The Standing Stones of Armenia - Zorats Karer
On our second last day in Armenia we came to an extraordinary sight - a circle of ancient standing stones in a field. There was nobody there, no fences, no queues, no entry fee - just the magnificent sight of ancient stones standing in a high and lonely field, surrounded on all sides by snow capped mountains. We simply walked across the field of long grass and there they were. Some call them the Armenian Stonehenge, but Armenians call them Zorats Karer. There are parallels however with Stonehenge as both involve standing stones in grassy fields. Both are believed to be star charts, used by ancient civilisations and both have stones that line up with soltices and equinoxes. There is speculation that this site dates back as far as the 6th Milleneum B.C. and these have been called speaking stones because on windy days the sound of whistling emanates from the man made holes in the stones fashioned from the distant past.
Like Stonehenge these standing stones are completely shrouded in mystery, but in Armenia high up in the mountains, they are also often shrouded in mist. And this coupled with such isolation lends a particularly mystical atmosphere, especially when they 'speak'.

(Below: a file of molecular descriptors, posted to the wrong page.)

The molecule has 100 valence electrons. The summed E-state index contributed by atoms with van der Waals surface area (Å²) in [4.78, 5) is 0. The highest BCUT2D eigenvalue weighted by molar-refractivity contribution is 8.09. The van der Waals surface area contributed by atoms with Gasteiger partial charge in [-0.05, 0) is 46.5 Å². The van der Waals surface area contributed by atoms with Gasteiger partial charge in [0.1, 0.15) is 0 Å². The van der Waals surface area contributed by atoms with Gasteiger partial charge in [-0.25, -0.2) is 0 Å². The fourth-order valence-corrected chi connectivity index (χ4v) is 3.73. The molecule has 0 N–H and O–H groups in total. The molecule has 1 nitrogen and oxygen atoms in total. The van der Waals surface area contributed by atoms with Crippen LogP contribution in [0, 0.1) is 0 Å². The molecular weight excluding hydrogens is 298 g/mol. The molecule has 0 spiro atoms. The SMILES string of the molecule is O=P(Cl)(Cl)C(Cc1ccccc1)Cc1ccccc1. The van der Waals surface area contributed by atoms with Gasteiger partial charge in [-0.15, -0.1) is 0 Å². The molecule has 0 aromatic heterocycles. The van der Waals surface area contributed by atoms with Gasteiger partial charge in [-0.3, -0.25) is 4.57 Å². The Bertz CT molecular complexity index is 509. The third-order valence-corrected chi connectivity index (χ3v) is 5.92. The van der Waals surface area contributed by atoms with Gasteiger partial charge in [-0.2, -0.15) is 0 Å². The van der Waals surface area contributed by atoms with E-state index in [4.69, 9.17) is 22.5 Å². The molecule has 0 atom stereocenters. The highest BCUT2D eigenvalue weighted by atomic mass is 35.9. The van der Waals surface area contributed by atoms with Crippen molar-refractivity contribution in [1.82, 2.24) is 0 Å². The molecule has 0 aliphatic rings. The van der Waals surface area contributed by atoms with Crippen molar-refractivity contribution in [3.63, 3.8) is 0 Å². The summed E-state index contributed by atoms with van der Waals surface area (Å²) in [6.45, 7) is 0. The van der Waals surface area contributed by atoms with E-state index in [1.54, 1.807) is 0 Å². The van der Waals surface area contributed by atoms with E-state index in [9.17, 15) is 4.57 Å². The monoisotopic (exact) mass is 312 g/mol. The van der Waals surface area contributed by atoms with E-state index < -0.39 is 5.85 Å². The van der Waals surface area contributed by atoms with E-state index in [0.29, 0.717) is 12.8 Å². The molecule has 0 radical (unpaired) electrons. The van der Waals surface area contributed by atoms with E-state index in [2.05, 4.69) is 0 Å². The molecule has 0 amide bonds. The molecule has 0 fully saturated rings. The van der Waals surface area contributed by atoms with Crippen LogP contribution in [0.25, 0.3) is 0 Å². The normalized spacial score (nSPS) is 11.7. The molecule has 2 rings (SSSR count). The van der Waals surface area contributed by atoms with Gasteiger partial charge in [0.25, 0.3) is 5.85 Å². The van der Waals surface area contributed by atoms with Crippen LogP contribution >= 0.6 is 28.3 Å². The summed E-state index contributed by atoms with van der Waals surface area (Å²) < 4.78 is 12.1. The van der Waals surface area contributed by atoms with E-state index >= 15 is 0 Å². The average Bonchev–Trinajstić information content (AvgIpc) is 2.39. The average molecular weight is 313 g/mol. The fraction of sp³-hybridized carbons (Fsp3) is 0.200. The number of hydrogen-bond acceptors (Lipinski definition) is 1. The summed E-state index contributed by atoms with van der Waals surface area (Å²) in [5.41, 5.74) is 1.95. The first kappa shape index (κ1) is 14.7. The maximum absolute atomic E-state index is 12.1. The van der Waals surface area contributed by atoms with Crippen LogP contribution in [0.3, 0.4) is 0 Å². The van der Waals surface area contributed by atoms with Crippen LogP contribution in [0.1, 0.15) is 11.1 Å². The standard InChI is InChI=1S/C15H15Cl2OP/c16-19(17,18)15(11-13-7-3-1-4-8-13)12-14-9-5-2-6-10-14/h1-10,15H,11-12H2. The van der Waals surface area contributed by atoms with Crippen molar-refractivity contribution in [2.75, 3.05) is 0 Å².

It wasn't only the standing stones - Zorats Karer - which remained from ancient civilisations once present in Armenia, but also the Celtic patterns carved into very old wood and stone. Celtic crosses in old cemeterys, and the distinctive interlacing and intricate patterns carved into old wooden monastery doors. And it wasn't just the odd one, but many. Similarities between the carved crosses and celtic patterns of Scotland and Armenia, is perhaps not so accidental remembering that over 1000 years ago Armenia was on the ancient silk route and at the height of the Armenian Empire it's borders spread as far as the Mediterranean Sea. Also remembering there was much travel and commerce between east an west, but in which direction did the influence flow? Armenians like to think it was from East to West. Nevertheless, it was unbelievable to see these ancient Celtic carved patterns which I had always thought were unique to the celts of Scotland, Ireland and Wales, here in this eastern land of Armenia, surrounded on almost all sides by Islam. It made me wonder how much religion, craftsmenship and ideas were once shared between East and West. Sadly, not today!